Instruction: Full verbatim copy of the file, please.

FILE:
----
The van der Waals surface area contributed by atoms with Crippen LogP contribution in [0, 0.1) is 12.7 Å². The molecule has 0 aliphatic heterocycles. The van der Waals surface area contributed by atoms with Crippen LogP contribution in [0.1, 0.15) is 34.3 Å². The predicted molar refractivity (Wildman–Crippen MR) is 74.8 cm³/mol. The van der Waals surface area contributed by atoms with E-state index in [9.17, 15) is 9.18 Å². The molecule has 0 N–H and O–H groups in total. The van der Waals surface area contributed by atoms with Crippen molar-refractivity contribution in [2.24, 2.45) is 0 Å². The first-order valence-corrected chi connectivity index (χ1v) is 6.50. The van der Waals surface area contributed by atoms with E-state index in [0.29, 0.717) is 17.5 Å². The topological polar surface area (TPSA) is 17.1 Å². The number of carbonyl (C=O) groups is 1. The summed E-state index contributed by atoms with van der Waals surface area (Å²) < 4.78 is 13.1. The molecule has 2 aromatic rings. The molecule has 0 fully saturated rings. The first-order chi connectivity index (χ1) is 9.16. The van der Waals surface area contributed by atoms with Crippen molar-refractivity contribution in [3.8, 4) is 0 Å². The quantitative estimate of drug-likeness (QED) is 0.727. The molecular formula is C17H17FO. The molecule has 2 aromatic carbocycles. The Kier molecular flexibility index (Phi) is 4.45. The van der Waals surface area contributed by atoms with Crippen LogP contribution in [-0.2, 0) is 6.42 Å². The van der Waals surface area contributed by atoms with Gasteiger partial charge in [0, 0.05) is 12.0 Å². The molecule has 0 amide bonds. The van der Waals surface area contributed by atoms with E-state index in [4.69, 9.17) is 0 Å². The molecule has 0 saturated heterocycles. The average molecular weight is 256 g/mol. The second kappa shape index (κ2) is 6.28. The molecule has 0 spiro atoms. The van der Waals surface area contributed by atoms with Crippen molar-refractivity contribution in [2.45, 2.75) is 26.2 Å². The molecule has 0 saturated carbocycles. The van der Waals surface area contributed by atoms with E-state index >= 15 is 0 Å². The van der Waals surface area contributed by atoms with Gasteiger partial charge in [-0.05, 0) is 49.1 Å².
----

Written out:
The van der Waals surface area contributed by atoms with Crippen LogP contribution in [0, 0.1) is 12.7 Å². The molecule has 0 aliphatic heterocycles. The van der Waals surface area contributed by atoms with Crippen LogP contribution in [0.1, 0.15) is 34.3 Å². The predicted molar refractivity (Wildman–Crippen MR) is 74.8 cm³/mol. The van der Waals surface area contributed by atoms with E-state index in [9.17, 15) is 9.18 Å². The molecule has 0 N–H and O–H groups in total. The van der Waals surface area contributed by atoms with Crippen molar-refractivity contribution in [2.24, 2.45) is 0 Å². The first-order valence-corrected chi connectivity index (χ1v) is 6.50. The van der Waals surface area contributed by atoms with E-state index in [0.29, 0.717) is 17.5 Å². The topological polar surface area (TPSA) is 17.1 Å². The number of carbonyl (C=O) groups is 1. The summed E-state index contributed by atoms with van der Waals surface area (Å²) < 4.78 is 13.1. The molecule has 2 aromatic rings. The molecule has 0 fully saturated rings. The first-order chi connectivity index (χ1) is 9.16. The van der Waals surface area contributed by atoms with Crippen molar-refractivity contribution in [3.8, 4) is 0 Å². The quantitative estimate of drug-likeness (QED) is 0.727. The molecular formula is C17H17FO. The molecule has 2 aromatic carbocycles. The Kier molecular flexibility index (Phi) is 4.45. The van der Waals surface area contributed by atoms with Crippen LogP contribution in [-0.2, 0) is 6.42 Å². The van der Waals surface area contributed by atoms with Gasteiger partial charge in [0, 0.05) is 12.0 Å². The molecule has 0 amide bonds. The van der Waals surface area contributed by atoms with E-state index in [4.69, 9.17) is 0 Å². The molecule has 0 saturated heterocycles. The average molecular weight is 256 g/mol. The second kappa shape index (κ2) is 6.28. The molecule has 0 spiro atoms. The van der Waals surface area contributed by atoms with Crippen molar-refractivity contribution in [2.45, 2.75) is 26.2 Å². The molecule has 0 saturated carbocycles. The van der Waals surface area contributed by atoms with E-state index >= 15 is 0 Å². The van der Waals surface area contributed by atoms with Gasteiger partial charge in [-0.05, 0) is 49.1 Å².